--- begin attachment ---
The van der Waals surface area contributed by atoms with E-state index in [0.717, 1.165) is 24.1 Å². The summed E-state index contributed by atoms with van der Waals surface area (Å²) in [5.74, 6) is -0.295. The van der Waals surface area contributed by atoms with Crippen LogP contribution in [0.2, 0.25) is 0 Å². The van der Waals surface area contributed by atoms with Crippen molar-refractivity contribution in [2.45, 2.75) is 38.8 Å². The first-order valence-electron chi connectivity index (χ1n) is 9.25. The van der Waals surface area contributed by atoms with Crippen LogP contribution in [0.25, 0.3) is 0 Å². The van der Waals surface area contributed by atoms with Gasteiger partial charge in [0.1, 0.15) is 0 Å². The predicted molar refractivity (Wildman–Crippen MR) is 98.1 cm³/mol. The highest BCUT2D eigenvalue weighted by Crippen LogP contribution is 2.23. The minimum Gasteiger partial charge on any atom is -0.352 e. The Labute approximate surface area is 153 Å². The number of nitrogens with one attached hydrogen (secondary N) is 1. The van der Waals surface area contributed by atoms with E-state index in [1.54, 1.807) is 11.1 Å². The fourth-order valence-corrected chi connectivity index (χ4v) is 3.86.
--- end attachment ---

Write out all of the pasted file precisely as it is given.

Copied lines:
The van der Waals surface area contributed by atoms with E-state index in [0.717, 1.165) is 24.1 Å². The summed E-state index contributed by atoms with van der Waals surface area (Å²) in [5.74, 6) is -0.295. The van der Waals surface area contributed by atoms with Crippen LogP contribution in [0.2, 0.25) is 0 Å². The van der Waals surface area contributed by atoms with Crippen molar-refractivity contribution in [2.45, 2.75) is 38.8 Å². The first-order valence-electron chi connectivity index (χ1n) is 9.25. The van der Waals surface area contributed by atoms with Crippen LogP contribution in [0.25, 0.3) is 0 Å². The van der Waals surface area contributed by atoms with Gasteiger partial charge in [0.1, 0.15) is 0 Å². The predicted molar refractivity (Wildman–Crippen MR) is 98.1 cm³/mol. The highest BCUT2D eigenvalue weighted by Crippen LogP contribution is 2.23. The minimum Gasteiger partial charge on any atom is -0.352 e. The Labute approximate surface area is 153 Å². The number of nitrogens with one attached hydrogen (secondary N) is 1. The van der Waals surface area contributed by atoms with E-state index in [1.54, 1.807) is 11.1 Å². The fourth-order valence-corrected chi connectivity index (χ4v) is 3.86.